About Jim Spickard


This is Jim Spickard’s courseware site.  Here is some information about him.

Mini-Biography

I was born and raised in Seattle, before the “coffee era” — and before the gentrification that hit the city sometime after I fled south.  I got a good education at public schools in the multi-ethnic Central District (Garfield High, class of 1966). In college, I discovered peace activism and a life-long concern for social justice. I graduated in 1970 with a B.A. in Intellectual History from Stanford and a second “degree” from the Palo Alto Police Department for “willfully and maliciously blocking a public street or sidewalk”. I went right into grad school but dropped out after finishing my M.A. because I needed to grow up. I worked in various theater companies in the San Francisco area for several years before finishing my Ph.D. in the Religion and Society program of the Graduate Theological Union. 

I taught my first college course in 1973, for the College of Notre Dame in Belmont, California.  In the years since, I’ve taught courses on anthropology, sociology, philosophy, religious studies, and photography at various schools, including CND, Gavilan College, the Institute for Transpersonal Psychology, Fielding Graduate University, and — since 1989 — at the University of Redlands.  Most often, I’ve gotten jobs because I can teach research methods and design, though I prefer teaching theory.  No matter: teaching is a lot of fun.

At this point, I am:

  • Professor of Sociology & Anthropology at Redlands
  • Secretary/Treasurer of the Redlands Chapter of the AAUP
  • President of the Research Committee on the Sociology of Religion of the International Sociological Association.

I live in Redlands, California half the year and spend the other half living outside San Antonio, Texas.  This split schedule feeds both my teaching and writing.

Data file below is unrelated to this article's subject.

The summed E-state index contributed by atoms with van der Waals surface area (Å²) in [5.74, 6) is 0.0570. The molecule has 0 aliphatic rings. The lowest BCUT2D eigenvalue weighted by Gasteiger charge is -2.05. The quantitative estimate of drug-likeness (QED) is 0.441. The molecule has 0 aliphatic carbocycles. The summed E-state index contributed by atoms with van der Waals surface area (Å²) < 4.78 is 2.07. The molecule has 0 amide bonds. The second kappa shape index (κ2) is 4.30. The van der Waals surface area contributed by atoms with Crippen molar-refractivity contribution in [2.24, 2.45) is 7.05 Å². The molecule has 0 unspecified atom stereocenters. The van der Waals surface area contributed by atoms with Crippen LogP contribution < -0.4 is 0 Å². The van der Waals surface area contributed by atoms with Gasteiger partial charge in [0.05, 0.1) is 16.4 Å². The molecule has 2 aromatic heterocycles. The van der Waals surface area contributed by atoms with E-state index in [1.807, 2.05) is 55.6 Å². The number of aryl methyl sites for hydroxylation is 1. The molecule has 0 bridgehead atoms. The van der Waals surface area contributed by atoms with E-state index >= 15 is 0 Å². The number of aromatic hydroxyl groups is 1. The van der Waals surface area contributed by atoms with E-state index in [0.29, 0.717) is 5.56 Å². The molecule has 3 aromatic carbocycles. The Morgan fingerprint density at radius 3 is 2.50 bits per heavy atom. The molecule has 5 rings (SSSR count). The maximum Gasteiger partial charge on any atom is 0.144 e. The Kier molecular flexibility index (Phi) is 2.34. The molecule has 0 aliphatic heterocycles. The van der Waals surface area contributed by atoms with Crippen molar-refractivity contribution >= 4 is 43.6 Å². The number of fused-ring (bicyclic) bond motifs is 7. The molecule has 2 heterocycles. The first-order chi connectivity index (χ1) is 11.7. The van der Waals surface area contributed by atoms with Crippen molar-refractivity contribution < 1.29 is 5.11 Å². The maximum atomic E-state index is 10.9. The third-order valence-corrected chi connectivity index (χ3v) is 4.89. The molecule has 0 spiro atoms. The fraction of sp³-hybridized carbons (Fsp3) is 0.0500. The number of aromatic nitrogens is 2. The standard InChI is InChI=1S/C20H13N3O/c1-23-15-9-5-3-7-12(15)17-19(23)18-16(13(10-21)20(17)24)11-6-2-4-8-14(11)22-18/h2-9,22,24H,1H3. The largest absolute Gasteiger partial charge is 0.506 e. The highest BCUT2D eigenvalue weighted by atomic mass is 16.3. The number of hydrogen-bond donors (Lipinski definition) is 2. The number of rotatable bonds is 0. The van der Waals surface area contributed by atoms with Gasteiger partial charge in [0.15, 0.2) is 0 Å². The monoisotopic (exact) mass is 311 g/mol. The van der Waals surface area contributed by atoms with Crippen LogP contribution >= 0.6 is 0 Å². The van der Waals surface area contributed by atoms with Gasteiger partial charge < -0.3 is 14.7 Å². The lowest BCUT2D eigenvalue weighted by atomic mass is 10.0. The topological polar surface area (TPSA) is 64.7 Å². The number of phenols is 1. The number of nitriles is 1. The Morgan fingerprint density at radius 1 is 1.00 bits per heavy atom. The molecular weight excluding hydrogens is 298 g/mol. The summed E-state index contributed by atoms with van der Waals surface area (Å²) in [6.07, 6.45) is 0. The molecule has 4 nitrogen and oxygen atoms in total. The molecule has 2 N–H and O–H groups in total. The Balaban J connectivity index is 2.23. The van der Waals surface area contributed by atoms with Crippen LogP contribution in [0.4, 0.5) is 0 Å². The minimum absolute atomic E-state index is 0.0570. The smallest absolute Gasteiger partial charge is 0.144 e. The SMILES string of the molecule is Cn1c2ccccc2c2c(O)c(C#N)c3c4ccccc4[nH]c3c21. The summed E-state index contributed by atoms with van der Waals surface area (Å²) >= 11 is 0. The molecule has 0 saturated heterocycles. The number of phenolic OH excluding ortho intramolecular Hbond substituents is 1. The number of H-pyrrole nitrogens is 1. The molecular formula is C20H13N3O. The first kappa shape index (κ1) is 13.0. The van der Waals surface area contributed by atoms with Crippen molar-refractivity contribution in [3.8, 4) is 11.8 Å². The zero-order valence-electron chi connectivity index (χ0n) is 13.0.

I love writing.  At this point, I’ve published six books, over 70 journal articles and book chapters, and a bunch of other stuff.  There’s more in the works.

Jim (on the right) with his brother Paul, who teaches ethnic history at the University of California at Santa Barbara.

My Books

Click on a book cover to purchase a printed copy from its publisher.
Alternative Sociologies of Religion:
Through Non-Western Eyes
NYU Press, 2017

Sociology has long used Western Christianity as a model for all religious life. As a result, the field has tended to highlight aspects of religion that Christians find important, such as religious beliefs and formal organizations, while paying less attention to other elements.   Rather than simply criticizing such limitations, this book imagines what the sociology of religion would look like had it arisen in three non-Western societies.  What aspects of religion would scholars see more clearly if they had been raised in Confucian China?  What could they learn about religion from Ibn Khaldun, the famed 14th century Arab scholar?  What would they better understand, had they been born Navajo, whose traditional religion certainly does not revolve around beliefs and organizations?
Research Basics: From Design to
Data analysis in Six Steps
Sage, 2017